Ovens River Flats, Killawarra : May 11

On a cloudy Saturday, nine walkers (including myself) undertook a Killawarra walk, incorporating the Ovens River in the Warby Ovens National Park. The destination was a short drive from Wangaratta towards Peechelba accessed by Frosts Crossing Track.
As advertised, this walk is one of the flattest that the club undertakes. The loop involved walking around nearby billabongs, small creeks, and following the Ovens River for one section.

This area of the Park has some mighty old trees. Cheryl was particularly taken with some of the grandiose ones. How old they are is anyone’s guess, and their twisted trunks and branches, abnormal knots and hollows made them look particularly interesting. Not unlike some of our club members, none of whom were in attendance today.

Each body of water we passed was showing signs of little rain, and looking less than healthy for this time of year. Barbara Kingsolver once said, “It seems very safe to me to be surrounded by green growing things and water”. Well I don’t think she would want to be surrounded by the combination of green things growing in the water that I witnessed.

I noted on this walk that we didn’t have one Sandy, Sandi or Sandie walking with us; this is very rare indeed. Today however, we had two Peter’s joining us. And there’s plenty more Peter’s in our club too. And just plain old Peter. No fancy Peta, Petr or Pieter.

Our first turns after Frosts Crossing Track involved Yellow Creek Track, and then Nicklaus Track, and after about an hour of walking, we reached the Ovens River, and the appropriately named Ovens Track.

Morning tea was taken about one kilometre further along, on a pleasant bend on the river. Wildlife is abundant along this walk. A small Kingfisher darted about a huge tree, whose roots were overhanging the river’s edge on the opposite bank. Closer to us we were entertained by a White Throated Tree Creeper. The cockatoos, which were notoriously loud and obtrusive last time, were a little less so on this occasion, perhaps due to the smaller number of them being nearby.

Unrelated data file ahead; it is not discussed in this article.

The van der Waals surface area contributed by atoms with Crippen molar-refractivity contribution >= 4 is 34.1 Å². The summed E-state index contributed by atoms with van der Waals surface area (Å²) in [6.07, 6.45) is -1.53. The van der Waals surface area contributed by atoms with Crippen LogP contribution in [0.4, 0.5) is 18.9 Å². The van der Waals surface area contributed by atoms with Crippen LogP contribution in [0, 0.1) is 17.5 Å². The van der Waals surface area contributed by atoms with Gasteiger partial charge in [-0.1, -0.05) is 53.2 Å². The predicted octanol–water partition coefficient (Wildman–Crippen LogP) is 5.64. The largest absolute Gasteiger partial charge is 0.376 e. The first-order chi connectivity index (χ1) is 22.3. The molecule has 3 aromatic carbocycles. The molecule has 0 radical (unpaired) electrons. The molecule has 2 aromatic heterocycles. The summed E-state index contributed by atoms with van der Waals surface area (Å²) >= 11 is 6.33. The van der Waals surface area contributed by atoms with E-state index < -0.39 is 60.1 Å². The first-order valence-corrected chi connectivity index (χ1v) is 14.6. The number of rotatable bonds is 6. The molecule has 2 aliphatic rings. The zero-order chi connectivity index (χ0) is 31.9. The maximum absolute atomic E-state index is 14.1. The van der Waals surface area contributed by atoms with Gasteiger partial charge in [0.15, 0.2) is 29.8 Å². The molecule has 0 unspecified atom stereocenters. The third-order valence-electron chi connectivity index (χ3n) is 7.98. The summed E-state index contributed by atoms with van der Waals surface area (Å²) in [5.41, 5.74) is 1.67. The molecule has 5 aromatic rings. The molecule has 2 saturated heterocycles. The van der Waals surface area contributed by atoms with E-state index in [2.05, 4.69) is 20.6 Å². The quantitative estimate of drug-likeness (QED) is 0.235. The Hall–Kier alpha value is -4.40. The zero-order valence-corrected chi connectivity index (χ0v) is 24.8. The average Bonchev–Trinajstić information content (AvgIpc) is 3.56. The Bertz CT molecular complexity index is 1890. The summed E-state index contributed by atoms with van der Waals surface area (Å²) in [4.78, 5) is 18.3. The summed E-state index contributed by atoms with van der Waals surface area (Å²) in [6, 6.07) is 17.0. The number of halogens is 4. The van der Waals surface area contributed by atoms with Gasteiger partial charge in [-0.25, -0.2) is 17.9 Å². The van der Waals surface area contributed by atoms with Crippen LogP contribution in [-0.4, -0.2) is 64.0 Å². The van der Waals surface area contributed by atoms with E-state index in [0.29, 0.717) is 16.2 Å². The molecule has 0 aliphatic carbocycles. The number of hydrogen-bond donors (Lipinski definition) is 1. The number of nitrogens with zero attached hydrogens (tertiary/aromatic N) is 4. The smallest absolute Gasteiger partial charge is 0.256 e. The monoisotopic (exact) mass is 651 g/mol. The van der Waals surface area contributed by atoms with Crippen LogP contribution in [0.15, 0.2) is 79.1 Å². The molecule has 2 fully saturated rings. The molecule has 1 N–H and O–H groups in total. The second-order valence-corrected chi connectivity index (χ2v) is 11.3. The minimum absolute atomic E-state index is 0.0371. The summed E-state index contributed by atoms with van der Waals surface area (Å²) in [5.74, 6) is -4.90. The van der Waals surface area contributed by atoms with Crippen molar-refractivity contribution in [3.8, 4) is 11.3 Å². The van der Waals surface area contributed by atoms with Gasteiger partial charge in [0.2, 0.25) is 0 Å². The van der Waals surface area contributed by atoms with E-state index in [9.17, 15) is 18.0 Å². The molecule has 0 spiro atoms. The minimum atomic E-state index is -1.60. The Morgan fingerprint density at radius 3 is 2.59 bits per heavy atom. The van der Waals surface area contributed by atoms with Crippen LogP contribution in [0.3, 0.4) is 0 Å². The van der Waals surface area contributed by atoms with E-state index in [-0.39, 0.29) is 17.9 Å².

After our break, we continued along the Ovens Track, which hugged the river for the next four kilometres of our walk. It was along this section that Sara noticed some animal droppings. Looking up, the first (yes, I repeat, the first) of today’s koalas was observed. This one was rather close to the ground, sitting comfortably on an exposed main branch, and within great photographing distance. In my years of bushwalking, I have seen more echidnas than koalas, which shows how rare a sight they have been. This one had us mesmerised for a good five minutes. Another three were to be seen later during the afternoon.

One of the less desirable aspects of the walk was the rubbish left behind by inconsiderate users of the Park. Anne took out a garbage bag from her pack and dutifully began collecting rubbish thoughtlessly left behind by others. The most ridiculous thing about this problem is that the litter was no doubt left by people who arrived in cars, and had an easy means of taking their rubbish home with them. By the end of the walk her garbage bag was almost bursting at the seams.

I remember noting last time how the river is quite impressive in its width, and with its large river gum trees. Unlike last time though, today’s cloud cover prevented any picturesque reflections off the water, which was also distinctively lower this time. However, it didn’t prevent two optimistic fishermen in their little dingy from trying their luck. I do believe fish ended up on the menu for dinner that night. From the local takeaway shop.

After a most leisurely 4.5 hours, and about 13km, we reached the starting point, and location of our cars, at Frosts Crossing Track where walkers were rewarded with snakes of the yummy kind, and Pat’s fabulous afternoon tea, complete with urns full of hot water. Your secret is safe with us Pat.

Once again, for some of the walkers this was their first time in this part of the Warby Ovens NP, and it was great to have everyone involved today.

Michael Braendler

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